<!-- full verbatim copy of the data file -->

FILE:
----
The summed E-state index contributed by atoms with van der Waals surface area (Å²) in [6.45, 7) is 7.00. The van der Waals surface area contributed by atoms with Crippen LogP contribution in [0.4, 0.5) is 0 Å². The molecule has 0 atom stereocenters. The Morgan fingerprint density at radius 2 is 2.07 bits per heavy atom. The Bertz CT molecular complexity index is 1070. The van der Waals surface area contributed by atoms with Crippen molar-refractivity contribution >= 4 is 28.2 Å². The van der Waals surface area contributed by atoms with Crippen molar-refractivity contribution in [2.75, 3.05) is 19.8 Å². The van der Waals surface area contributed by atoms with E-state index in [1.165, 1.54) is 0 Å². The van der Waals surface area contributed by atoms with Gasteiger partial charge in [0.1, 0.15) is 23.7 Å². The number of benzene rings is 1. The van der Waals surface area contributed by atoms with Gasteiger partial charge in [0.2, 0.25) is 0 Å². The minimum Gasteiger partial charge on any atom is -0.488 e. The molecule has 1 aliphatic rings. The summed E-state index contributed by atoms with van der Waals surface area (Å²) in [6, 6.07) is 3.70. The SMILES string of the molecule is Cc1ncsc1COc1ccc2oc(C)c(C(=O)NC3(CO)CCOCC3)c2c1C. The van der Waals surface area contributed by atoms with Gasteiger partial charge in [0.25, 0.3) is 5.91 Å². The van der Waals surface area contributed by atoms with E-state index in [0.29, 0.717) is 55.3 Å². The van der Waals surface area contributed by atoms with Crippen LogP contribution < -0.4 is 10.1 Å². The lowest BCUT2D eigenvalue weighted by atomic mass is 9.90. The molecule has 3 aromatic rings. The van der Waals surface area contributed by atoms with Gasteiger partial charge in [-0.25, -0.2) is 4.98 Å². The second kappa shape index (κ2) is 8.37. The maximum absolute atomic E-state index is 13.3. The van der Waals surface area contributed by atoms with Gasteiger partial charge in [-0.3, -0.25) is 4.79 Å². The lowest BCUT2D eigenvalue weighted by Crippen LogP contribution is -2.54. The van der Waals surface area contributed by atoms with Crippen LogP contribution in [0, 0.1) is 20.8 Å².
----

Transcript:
The summed E-state index contributed by atoms with van der Waals surface area (Å²) in [6.45, 7) is 7.00. The van der Waals surface area contributed by atoms with Crippen LogP contribution in [0.4, 0.5) is 0 Å². The molecule has 0 atom stereocenters. The Morgan fingerprint density at radius 2 is 2.07 bits per heavy atom. The Bertz CT molecular complexity index is 1070. The van der Waals surface area contributed by atoms with Crippen molar-refractivity contribution >= 4 is 28.2 Å². The van der Waals surface area contributed by atoms with Crippen molar-refractivity contribution in [2.75, 3.05) is 19.8 Å². The van der Waals surface area contributed by atoms with E-state index in [1.165, 1.54) is 0 Å². The van der Waals surface area contributed by atoms with Gasteiger partial charge in [0.1, 0.15) is 23.7 Å². The number of benzene rings is 1. The van der Waals surface area contributed by atoms with Gasteiger partial charge in [0.2, 0.25) is 0 Å². The minimum Gasteiger partial charge on any atom is -0.488 e. The molecule has 1 aliphatic rings. The summed E-state index contributed by atoms with van der Waals surface area (Å²) in [6, 6.07) is 3.70. The SMILES string of the molecule is Cc1ncsc1COc1ccc2oc(C)c(C(=O)NC3(CO)CCOCC3)c2c1C. The van der Waals surface area contributed by atoms with Gasteiger partial charge in [0.25, 0.3) is 5.91 Å². The van der Waals surface area contributed by atoms with E-state index in [0.29, 0.717) is 55.3 Å². The van der Waals surface area contributed by atoms with Crippen LogP contribution < -0.4 is 10.1 Å². The lowest BCUT2D eigenvalue weighted by atomic mass is 9.90. The molecule has 3 aromatic rings. The van der Waals surface area contributed by atoms with Gasteiger partial charge in [-0.25, -0.2) is 4.98 Å². The second kappa shape index (κ2) is 8.37. The maximum absolute atomic E-state index is 13.3. The van der Waals surface area contributed by atoms with Gasteiger partial charge in [-0.3, -0.25) is 4.79 Å². The lowest BCUT2D eigenvalue weighted by Crippen LogP contribution is -2.54. The van der Waals surface area contributed by atoms with Crippen LogP contribution in [0, 0.1) is 20.8 Å².